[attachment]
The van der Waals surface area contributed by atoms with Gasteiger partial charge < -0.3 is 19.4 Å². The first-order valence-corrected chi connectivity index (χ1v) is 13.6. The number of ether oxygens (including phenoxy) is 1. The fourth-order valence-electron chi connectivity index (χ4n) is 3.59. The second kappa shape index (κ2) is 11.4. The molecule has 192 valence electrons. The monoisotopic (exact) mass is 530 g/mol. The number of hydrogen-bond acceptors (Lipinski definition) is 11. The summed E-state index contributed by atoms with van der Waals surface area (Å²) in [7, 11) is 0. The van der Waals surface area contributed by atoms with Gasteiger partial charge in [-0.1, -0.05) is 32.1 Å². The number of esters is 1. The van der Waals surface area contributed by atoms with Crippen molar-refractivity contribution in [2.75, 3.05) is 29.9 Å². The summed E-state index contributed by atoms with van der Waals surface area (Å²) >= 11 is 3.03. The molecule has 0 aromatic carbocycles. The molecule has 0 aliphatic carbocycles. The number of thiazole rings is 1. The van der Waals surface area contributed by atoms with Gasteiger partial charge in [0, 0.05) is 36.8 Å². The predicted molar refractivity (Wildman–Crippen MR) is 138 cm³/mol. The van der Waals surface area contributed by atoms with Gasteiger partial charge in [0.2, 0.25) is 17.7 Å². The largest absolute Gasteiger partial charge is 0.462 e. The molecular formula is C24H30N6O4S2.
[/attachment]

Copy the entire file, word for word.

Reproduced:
The van der Waals surface area contributed by atoms with Gasteiger partial charge < -0.3 is 19.4 Å². The first-order valence-corrected chi connectivity index (χ1v) is 13.6. The number of ether oxygens (including phenoxy) is 1. The fourth-order valence-electron chi connectivity index (χ4n) is 3.59. The second kappa shape index (κ2) is 11.4. The molecule has 192 valence electrons. The monoisotopic (exact) mass is 530 g/mol. The number of hydrogen-bond acceptors (Lipinski definition) is 11. The summed E-state index contributed by atoms with van der Waals surface area (Å²) in [7, 11) is 0. The van der Waals surface area contributed by atoms with Gasteiger partial charge in [-0.1, -0.05) is 32.1 Å². The number of esters is 1. The van der Waals surface area contributed by atoms with Crippen molar-refractivity contribution in [2.75, 3.05) is 29.9 Å². The summed E-state index contributed by atoms with van der Waals surface area (Å²) >= 11 is 3.03. The molecule has 0 aromatic carbocycles. The molecule has 0 aliphatic carbocycles. The number of thiazole rings is 1. The van der Waals surface area contributed by atoms with Gasteiger partial charge in [0, 0.05) is 36.8 Å². The predicted molar refractivity (Wildman–Crippen MR) is 138 cm³/mol. The van der Waals surface area contributed by atoms with Gasteiger partial charge in [0.2, 0.25) is 17.7 Å². The largest absolute Gasteiger partial charge is 0.462 e. The molecular formula is C24H30N6O4S2.